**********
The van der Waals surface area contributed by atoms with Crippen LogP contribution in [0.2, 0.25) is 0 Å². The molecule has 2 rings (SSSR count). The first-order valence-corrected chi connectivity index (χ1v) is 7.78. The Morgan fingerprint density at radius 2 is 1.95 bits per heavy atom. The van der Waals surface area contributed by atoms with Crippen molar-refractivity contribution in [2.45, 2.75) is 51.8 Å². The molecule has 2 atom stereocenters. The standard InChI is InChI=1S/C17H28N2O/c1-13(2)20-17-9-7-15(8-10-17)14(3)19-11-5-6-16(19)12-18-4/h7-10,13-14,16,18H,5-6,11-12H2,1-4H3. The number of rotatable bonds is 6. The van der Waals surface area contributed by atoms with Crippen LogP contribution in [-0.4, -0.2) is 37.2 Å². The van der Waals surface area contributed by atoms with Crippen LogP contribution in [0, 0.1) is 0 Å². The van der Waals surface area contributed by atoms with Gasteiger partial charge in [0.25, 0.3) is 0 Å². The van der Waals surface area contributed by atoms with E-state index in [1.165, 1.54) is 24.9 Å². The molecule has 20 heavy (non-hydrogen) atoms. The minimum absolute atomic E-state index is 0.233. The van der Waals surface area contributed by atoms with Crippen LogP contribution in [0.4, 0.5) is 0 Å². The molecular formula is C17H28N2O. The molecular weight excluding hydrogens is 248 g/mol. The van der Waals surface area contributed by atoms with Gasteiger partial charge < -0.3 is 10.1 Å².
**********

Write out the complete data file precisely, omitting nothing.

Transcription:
The van der Waals surface area contributed by atoms with Crippen LogP contribution in [0.2, 0.25) is 0 Å². The molecule has 2 rings (SSSR count). The first-order valence-corrected chi connectivity index (χ1v) is 7.78. The Morgan fingerprint density at radius 2 is 1.95 bits per heavy atom. The van der Waals surface area contributed by atoms with Crippen molar-refractivity contribution in [2.45, 2.75) is 51.8 Å². The molecule has 2 atom stereocenters. The standard InChI is InChI=1S/C17H28N2O/c1-13(2)20-17-9-7-15(8-10-17)14(3)19-11-5-6-16(19)12-18-4/h7-10,13-14,16,18H,5-6,11-12H2,1-4H3. The number of rotatable bonds is 6. The van der Waals surface area contributed by atoms with Crippen LogP contribution in [-0.4, -0.2) is 37.2 Å². The van der Waals surface area contributed by atoms with Crippen LogP contribution in [0, 0.1) is 0 Å². The van der Waals surface area contributed by atoms with Gasteiger partial charge in [0.25, 0.3) is 0 Å². The van der Waals surface area contributed by atoms with E-state index in [1.165, 1.54) is 24.9 Å². The molecule has 20 heavy (non-hydrogen) atoms. The minimum absolute atomic E-state index is 0.233. The van der Waals surface area contributed by atoms with Crippen LogP contribution in [0.4, 0.5) is 0 Å². The molecular formula is C17H28N2O. The molecular weight excluding hydrogens is 248 g/mol. The van der Waals surface area contributed by atoms with Gasteiger partial charge < -0.3 is 10.1 Å².